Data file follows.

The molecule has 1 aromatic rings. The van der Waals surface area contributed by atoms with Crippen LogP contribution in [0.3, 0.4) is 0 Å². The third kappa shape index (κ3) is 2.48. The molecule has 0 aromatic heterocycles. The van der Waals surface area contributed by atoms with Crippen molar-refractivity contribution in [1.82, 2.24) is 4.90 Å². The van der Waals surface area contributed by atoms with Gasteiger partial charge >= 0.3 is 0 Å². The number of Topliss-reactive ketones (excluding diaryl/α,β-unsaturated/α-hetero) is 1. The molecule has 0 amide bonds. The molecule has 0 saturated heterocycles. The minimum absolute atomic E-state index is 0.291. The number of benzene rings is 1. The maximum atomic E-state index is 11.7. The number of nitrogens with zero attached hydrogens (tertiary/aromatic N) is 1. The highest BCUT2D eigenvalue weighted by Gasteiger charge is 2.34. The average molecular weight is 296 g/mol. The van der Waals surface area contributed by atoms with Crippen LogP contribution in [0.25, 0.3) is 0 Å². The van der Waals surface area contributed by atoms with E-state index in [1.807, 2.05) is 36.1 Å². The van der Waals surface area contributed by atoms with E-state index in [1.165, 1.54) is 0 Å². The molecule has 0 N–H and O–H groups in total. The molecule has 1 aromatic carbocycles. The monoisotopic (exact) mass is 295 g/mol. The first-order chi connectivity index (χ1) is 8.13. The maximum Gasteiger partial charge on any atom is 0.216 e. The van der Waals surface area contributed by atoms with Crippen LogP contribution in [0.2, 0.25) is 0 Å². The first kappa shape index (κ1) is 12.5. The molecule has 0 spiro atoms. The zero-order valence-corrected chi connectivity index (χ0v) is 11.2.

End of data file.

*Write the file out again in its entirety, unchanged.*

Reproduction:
The molecule has 1 aromatic rings. The van der Waals surface area contributed by atoms with Crippen LogP contribution in [0.3, 0.4) is 0 Å². The third kappa shape index (κ3) is 2.48. The molecule has 0 aromatic heterocycles. The van der Waals surface area contributed by atoms with Crippen molar-refractivity contribution in [1.82, 2.24) is 4.90 Å². The van der Waals surface area contributed by atoms with Gasteiger partial charge >= 0.3 is 0 Å². The number of Topliss-reactive ketones (excluding diaryl/α,β-unsaturated/α-hetero) is 1. The molecule has 0 amide bonds. The molecule has 0 saturated heterocycles. The minimum absolute atomic E-state index is 0.291. The number of benzene rings is 1. The maximum atomic E-state index is 11.7. The number of nitrogens with zero attached hydrogens (tertiary/aromatic N) is 1. The highest BCUT2D eigenvalue weighted by Gasteiger charge is 2.34. The average molecular weight is 296 g/mol. The van der Waals surface area contributed by atoms with Crippen LogP contribution in [0.25, 0.3) is 0 Å². The van der Waals surface area contributed by atoms with E-state index in [1.807, 2.05) is 36.1 Å². The van der Waals surface area contributed by atoms with E-state index in [1.165, 1.54) is 0 Å². The molecule has 0 N–H and O–H groups in total. The molecule has 1 aromatic carbocycles. The monoisotopic (exact) mass is 295 g/mol. The first-order chi connectivity index (χ1) is 8.13. The maximum Gasteiger partial charge on any atom is 0.216 e. The van der Waals surface area contributed by atoms with Crippen LogP contribution in [0.2, 0.25) is 0 Å². The first kappa shape index (κ1) is 12.5. The molecule has 0 spiro atoms. The zero-order valence-corrected chi connectivity index (χ0v) is 11.2.